Similarly, the Foreign Assistance Act is toothless and ignored. In fact, looking only at Section 508 of the FA Act and extracting just the rules about coup d'etat is a really a distortion of context. This is necessary to make Pro's argument since when one examines the overall Act in letter and spirit, there is no denying American hypocrisy has been the norm, not the exception when it comes to foreign aid.
This act states that no assistance will be provided to a government which "engages in a consistent pattern of gross violations of internationally recognized human rights, including torture or cruel, inhuman, or degrading treatment or punishment, prolonged detention without charges, causing the disappearance of persons by the abduction and clandestine detention of those persons, or other flagrant denial of the right to life, liberty, and the security of person".
In context, we see that legal idealism has no place in foreign aid: of the 24 countries that receive US foreign aid, how many actual uphold this standard? Con would argue 2 barely qualify: South Africa and Mexico. The other 91% of foreign aid recipients fail to qualify. In fact, Con would argue that since the War on Terror, the United States would not qualify as a recipient of their own foreign aid according to the standards put forward by this act.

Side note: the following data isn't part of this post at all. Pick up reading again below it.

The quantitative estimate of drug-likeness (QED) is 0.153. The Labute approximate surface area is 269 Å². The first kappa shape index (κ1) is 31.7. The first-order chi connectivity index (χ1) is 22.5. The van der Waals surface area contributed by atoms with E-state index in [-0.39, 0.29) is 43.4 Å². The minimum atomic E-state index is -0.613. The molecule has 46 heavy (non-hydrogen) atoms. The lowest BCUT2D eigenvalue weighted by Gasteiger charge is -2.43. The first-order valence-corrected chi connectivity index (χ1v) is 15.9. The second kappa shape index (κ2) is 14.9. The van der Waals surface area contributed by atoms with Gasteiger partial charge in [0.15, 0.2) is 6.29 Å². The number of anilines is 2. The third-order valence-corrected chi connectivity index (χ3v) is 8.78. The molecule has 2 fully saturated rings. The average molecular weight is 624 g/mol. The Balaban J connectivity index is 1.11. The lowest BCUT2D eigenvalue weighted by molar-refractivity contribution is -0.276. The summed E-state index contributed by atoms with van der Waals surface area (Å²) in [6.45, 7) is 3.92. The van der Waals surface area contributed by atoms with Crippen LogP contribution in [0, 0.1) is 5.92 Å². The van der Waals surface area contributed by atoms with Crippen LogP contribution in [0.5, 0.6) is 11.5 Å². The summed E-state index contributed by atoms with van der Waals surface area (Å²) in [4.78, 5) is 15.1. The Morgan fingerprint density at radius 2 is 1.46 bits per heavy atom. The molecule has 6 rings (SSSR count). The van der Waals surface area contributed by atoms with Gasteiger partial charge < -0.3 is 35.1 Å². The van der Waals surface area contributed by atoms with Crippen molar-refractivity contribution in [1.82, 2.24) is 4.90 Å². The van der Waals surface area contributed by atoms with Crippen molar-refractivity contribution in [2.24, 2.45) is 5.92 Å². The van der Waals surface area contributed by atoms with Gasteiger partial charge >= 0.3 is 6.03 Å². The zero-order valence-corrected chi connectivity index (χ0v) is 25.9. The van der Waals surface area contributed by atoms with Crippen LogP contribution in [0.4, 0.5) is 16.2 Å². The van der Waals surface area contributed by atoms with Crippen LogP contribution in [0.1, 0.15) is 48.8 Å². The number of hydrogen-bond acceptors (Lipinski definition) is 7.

Unfortunately, American hypocrisy extends even further on the subject of coups d'etat. Not only do we frequently provide foreign aid to countries that come into being via violent overthrows, the US is often in full support of those overthrows, and occasionally an active participant.
The limits of this debate prevent documentation of all the military overthrows that the US has supported or actively engaged in since the passage of the Foreign Aid Act, but even a few examples show how entagled the US has become in foreign relations: South Korea in 1961, Argentina 1962, Dominican Republic 1962, Yemen 1962, Burma 1962, Guatemala 1963 (US Air support), South Vietnam, 1964 (US planned and paid for the assassination of our own ally, Ngo Dinh Diem) Equador 1964, Iraq 1964, Congo 1965 (US started aid after 65 Coup and back two other coups in the next few years), Brazil 1969, Chile 1970, Turkey 1971, Uganda 1971 (we've been giving them aid ever since), Pakistan 1977, Grenada 1983 (with US Marines in the vanguard), Haiti 1988, Thailand 1991, Pakistan 1999, etc, etc. It may be fairly said that the US endorses more coups d'etat than it denounces. If the US suddenly decided to adhere to a strict interpretation of the 1961 act, our present relationship with many countries would be thrown into chaos.
Pro is correct to assert that the US will look like hypocrites if we continue aid to Egypt. However, we look like even bigger hypocrites if we deny aid, since the US generally has no problem with coups, so long as the over-throwers are friendly to US interests. Such is the nature of Realpolitik Foreign Aid.